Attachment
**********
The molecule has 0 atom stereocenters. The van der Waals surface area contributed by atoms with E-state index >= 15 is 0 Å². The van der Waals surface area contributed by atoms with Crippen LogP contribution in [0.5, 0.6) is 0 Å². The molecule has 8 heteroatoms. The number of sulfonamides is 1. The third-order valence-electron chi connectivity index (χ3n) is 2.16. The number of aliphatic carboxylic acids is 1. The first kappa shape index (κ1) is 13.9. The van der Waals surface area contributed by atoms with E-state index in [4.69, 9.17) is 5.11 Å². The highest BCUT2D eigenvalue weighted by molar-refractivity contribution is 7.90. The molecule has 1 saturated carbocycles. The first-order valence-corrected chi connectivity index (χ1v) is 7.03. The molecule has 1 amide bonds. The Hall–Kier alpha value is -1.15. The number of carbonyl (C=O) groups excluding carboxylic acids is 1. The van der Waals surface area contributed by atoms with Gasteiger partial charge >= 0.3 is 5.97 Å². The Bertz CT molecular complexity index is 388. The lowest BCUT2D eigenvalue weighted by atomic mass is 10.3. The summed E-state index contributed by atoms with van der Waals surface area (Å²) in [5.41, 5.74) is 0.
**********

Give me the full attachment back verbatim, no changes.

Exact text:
The molecule has 0 atom stereocenters. The van der Waals surface area contributed by atoms with E-state index >= 15 is 0 Å². The van der Waals surface area contributed by atoms with Crippen LogP contribution in [0.5, 0.6) is 0 Å². The molecule has 8 heteroatoms. The number of sulfonamides is 1. The third-order valence-electron chi connectivity index (χ3n) is 2.16. The number of aliphatic carboxylic acids is 1. The first kappa shape index (κ1) is 13.9. The van der Waals surface area contributed by atoms with E-state index in [4.69, 9.17) is 5.11 Å². The highest BCUT2D eigenvalue weighted by molar-refractivity contribution is 7.90. The molecule has 1 saturated carbocycles. The first-order valence-corrected chi connectivity index (χ1v) is 7.03. The molecule has 1 amide bonds. The Hall–Kier alpha value is -1.15. The number of carbonyl (C=O) groups excluding carboxylic acids is 1. The van der Waals surface area contributed by atoms with Gasteiger partial charge >= 0.3 is 5.97 Å². The Bertz CT molecular complexity index is 388. The lowest BCUT2D eigenvalue weighted by atomic mass is 10.3. The summed E-state index contributed by atoms with van der Waals surface area (Å²) in [5.41, 5.74) is 0.